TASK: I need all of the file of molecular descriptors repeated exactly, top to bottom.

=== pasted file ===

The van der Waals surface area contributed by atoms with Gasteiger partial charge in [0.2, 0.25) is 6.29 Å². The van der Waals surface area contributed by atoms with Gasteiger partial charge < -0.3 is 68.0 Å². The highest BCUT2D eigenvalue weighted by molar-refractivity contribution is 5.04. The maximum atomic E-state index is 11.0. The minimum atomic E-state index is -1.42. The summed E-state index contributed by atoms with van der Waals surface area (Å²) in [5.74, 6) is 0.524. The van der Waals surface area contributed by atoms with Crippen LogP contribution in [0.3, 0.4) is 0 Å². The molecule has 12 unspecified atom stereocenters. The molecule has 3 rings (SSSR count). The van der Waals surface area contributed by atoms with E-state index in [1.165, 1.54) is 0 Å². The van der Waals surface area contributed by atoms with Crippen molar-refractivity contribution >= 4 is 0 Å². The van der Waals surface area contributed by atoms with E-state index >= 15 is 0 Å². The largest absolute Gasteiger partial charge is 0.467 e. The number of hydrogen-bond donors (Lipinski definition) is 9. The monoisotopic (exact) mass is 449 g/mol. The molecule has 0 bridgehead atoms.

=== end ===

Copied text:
The van der Waals surface area contributed by atoms with Gasteiger partial charge in [0.2, 0.25) is 6.29 Å². The van der Waals surface area contributed by atoms with Gasteiger partial charge < -0.3 is 68.0 Å². The highest BCUT2D eigenvalue weighted by molar-refractivity contribution is 5.04. The maximum atomic E-state index is 11.0. The minimum atomic E-state index is -1.42. The summed E-state index contributed by atoms with van der Waals surface area (Å²) in [5.74, 6) is 0.524. The van der Waals surface area contributed by atoms with Crippen LogP contribution in [0.3, 0.4) is 0 Å². The molecule has 12 unspecified atom stereocenters. The molecule has 3 rings (SSSR count). The van der Waals surface area contributed by atoms with E-state index in [1.165, 1.54) is 0 Å². The van der Waals surface area contributed by atoms with Crippen molar-refractivity contribution >= 4 is 0 Å². The van der Waals surface area contributed by atoms with E-state index >= 15 is 0 Å². The largest absolute Gasteiger partial charge is 0.467 e. The number of hydrogen-bond donors (Lipinski definition) is 9. The monoisotopic (exact) mass is 449 g/mol. The molecule has 0 bridgehead atoms.